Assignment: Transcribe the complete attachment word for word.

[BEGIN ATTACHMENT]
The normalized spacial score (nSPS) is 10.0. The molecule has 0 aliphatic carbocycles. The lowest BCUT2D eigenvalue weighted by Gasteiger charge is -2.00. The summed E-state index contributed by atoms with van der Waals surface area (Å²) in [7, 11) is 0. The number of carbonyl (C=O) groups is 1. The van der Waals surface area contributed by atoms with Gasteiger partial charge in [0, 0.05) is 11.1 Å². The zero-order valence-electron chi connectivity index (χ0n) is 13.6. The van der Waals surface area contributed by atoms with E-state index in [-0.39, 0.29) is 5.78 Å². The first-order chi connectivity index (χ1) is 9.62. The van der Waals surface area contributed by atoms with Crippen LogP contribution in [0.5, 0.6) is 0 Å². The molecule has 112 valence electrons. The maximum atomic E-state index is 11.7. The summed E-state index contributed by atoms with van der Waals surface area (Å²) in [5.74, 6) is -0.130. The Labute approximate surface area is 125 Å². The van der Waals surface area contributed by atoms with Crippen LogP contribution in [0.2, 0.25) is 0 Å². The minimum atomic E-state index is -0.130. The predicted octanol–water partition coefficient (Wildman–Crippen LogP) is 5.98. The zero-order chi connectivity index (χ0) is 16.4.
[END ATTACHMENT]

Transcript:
The normalized spacial score (nSPS) is 10.0. The molecule has 0 aliphatic carbocycles. The lowest BCUT2D eigenvalue weighted by Gasteiger charge is -2.00. The summed E-state index contributed by atoms with van der Waals surface area (Å²) in [7, 11) is 0. The number of carbonyl (C=O) groups is 1. The van der Waals surface area contributed by atoms with Gasteiger partial charge in [0, 0.05) is 11.1 Å². The zero-order valence-electron chi connectivity index (χ0n) is 13.6. The van der Waals surface area contributed by atoms with E-state index in [-0.39, 0.29) is 5.78 Å². The first-order chi connectivity index (χ1) is 9.62. The van der Waals surface area contributed by atoms with Crippen LogP contribution in [0.5, 0.6) is 0 Å². The molecule has 112 valence electrons. The maximum atomic E-state index is 11.7. The summed E-state index contributed by atoms with van der Waals surface area (Å²) in [5.74, 6) is -0.130. The Labute approximate surface area is 125 Å². The van der Waals surface area contributed by atoms with Crippen LogP contribution in [0.2, 0.25) is 0 Å². The minimum atomic E-state index is -0.130. The predicted octanol–water partition coefficient (Wildman–Crippen LogP) is 5.98. The zero-order chi connectivity index (χ0) is 16.4.